EEOC Issues versus Employer-Sponsored Wellness Programs

EEOC Issues versus Employer-Sponsored Wellness Programs

How Do Abbreviations in Society Relate to Employees?

 

EEOC Issues

There are so many abbreviations floating around in our high technology world that many people simply do not know what these mean or how these abbreviations impact their lives. Case in point, the latest trend in the news involves EEOC Issues and Proposed Rule on Wellness Programs.

– EEOC is the Equal Employment Opportunity Commission
– ADA relates to Americans with Disabilities Act, which in turn relates to employer wellness programs
– HIPPA is the Health Insurance Portability and Accountability Act
– PPACA is the Patient Protection and Affordable Care Act is a transformation of medical practices to offer and promote better health care at lower costs with improved methods financially clinically and technologically.
– HDHP definition is a High Deductible Health Plan. Generally, employees who have an HDHP can opt out of wellness plans
– GINA, the Genetic Information Nondiscrimination Act.

 

Two-Edged Sword

Company Wellness Plans are a Two-Edged Sword

1. ADA regulations call for employers to encourage employees to participate in wellness programs, even if they have a disability. This includes inquiries and medical examinations. The ADA considers wellness programs a voluntary program.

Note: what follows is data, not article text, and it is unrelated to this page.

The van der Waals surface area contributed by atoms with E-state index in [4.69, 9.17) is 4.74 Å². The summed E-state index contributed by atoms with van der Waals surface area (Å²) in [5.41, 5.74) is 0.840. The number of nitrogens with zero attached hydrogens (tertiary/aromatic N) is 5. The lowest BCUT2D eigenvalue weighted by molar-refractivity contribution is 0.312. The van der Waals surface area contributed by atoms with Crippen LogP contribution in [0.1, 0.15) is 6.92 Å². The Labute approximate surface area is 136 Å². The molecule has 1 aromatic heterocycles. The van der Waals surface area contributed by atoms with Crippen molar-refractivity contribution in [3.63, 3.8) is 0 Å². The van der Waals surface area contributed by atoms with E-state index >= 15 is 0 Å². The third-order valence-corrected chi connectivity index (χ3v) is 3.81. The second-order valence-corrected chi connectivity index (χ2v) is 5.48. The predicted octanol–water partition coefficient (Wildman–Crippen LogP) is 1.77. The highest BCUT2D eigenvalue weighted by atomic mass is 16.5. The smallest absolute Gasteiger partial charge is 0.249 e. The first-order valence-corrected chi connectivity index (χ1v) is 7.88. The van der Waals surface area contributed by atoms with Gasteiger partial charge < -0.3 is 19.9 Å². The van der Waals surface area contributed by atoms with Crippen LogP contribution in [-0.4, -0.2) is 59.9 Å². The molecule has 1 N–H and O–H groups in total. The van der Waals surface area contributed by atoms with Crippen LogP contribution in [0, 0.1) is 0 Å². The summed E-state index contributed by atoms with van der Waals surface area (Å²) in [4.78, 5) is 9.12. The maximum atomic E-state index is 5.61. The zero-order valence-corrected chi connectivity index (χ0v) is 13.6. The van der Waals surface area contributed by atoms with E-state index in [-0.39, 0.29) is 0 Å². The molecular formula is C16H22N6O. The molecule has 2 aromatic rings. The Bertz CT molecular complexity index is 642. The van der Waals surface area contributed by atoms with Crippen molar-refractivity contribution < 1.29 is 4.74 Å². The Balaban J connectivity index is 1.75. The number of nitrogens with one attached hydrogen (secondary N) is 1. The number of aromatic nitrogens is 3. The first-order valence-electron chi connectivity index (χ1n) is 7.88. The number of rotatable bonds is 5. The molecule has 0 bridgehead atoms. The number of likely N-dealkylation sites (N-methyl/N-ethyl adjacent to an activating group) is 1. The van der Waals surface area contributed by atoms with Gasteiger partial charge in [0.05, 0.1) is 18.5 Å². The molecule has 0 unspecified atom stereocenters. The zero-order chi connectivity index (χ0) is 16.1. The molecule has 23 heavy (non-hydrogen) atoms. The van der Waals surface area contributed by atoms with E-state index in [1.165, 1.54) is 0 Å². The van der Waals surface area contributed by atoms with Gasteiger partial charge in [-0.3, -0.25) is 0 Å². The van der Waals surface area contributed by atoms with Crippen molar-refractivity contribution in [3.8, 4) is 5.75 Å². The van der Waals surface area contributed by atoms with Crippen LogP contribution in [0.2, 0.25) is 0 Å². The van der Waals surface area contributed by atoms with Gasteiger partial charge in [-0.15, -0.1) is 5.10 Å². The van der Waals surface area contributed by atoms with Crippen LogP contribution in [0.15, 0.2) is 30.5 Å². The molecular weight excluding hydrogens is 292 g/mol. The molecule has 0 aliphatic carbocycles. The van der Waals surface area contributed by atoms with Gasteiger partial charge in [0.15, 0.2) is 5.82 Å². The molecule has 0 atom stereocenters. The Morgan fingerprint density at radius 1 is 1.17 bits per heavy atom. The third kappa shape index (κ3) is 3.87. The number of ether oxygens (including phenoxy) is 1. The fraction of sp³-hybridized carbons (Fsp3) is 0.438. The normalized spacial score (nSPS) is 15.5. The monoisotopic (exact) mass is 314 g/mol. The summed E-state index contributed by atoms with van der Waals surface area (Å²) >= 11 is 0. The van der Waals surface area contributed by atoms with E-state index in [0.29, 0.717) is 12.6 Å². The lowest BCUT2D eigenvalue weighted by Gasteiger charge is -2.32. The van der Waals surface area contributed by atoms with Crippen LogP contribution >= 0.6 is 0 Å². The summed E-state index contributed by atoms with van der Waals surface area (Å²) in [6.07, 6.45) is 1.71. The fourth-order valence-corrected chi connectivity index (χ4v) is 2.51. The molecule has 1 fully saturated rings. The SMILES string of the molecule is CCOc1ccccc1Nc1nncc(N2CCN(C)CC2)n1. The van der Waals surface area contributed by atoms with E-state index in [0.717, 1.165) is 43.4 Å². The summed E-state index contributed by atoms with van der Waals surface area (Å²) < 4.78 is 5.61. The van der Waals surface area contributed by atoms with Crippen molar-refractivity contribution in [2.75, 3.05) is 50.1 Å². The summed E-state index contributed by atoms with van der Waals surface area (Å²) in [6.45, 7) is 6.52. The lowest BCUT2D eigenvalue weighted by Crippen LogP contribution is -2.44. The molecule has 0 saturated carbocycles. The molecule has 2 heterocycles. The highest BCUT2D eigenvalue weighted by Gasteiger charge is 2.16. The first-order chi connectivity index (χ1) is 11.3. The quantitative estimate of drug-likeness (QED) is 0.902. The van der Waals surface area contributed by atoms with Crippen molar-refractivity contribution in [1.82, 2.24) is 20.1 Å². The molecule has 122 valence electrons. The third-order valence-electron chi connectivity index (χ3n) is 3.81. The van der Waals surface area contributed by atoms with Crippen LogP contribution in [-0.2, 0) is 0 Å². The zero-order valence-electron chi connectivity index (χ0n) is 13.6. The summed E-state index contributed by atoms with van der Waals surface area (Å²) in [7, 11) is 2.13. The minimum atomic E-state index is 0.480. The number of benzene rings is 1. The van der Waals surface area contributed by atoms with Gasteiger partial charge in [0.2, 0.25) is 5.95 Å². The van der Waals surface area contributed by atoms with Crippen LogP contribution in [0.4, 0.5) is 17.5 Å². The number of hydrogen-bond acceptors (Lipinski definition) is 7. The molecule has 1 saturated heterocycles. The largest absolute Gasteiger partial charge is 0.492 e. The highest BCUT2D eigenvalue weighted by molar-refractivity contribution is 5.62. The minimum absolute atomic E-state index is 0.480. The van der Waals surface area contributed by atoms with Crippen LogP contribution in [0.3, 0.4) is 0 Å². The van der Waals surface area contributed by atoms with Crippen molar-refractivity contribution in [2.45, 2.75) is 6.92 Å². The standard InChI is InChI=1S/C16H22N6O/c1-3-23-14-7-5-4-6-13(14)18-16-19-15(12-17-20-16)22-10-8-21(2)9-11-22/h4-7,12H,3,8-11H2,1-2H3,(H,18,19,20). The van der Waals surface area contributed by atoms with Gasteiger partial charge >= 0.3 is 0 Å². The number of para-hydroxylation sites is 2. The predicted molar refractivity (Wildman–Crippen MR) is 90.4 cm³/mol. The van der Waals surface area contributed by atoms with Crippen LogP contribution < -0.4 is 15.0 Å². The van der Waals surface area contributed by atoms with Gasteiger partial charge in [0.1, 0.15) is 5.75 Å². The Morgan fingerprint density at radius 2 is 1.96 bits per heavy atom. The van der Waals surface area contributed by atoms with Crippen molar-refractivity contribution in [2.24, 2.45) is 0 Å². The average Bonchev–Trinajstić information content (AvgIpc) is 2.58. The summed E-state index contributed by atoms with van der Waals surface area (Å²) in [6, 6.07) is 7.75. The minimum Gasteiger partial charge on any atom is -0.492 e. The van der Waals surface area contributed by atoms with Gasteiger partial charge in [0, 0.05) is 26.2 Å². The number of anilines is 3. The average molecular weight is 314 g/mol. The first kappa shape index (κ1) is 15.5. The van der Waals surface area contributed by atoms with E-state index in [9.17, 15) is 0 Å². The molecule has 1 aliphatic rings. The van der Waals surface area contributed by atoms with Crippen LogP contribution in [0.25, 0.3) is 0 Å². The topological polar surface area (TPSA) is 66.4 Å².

2. Explanations on how regulations interact with ADA and HIPAA and other federal laws that show nondiscrimination.

3. Employers must examine and review their wellness programs and make sure they are in compliance with the ADA.

4. Employers may have to require that their employees participate in a wellness program and these programs must be in compliance with EEOC rules. Health inquiries and medical examinations can be obtained by employers.

5. Employers may have to deny health insurance to non-participating wellness program employees.

6. Employers may be deemed to take decisive actions towards employees who do not participate in wellness programs.

7. Employers may be deemed to take decisive actions towards employees who do not reach wellness goals.

8. Employers must offer all employees a wellness program with set goals and make available certain wellness programs geared around those with disabilities, offering certain accommodations.

9. Employers will be restricted on the amount of medical history, they are able to get on their employees.

10. Employers may offer employee incentives for wellness program participation to help keep the program strictly voluntary.

As a side-note, this employment law piece was written to educate and protect small to mid-sized businesses from labor violations. Having employees requires quality labor law protection. If you’re based in Pasadena, consider one of these labor posters for total employer compliance. Their employment posters go through a strict legal review for ongoing compliance.

 

Wellness Programs

The Two definitions of Wellness Programs

These new health care laws and the purpose of the new wellness programs enacted by all employers are pushing for consistency in compliance and standards of care for all wellness programs under HIPAA. The underlying concept of these health and wellness programs are to promote employee health, wellness and prevent disease processes from overcoming the employee.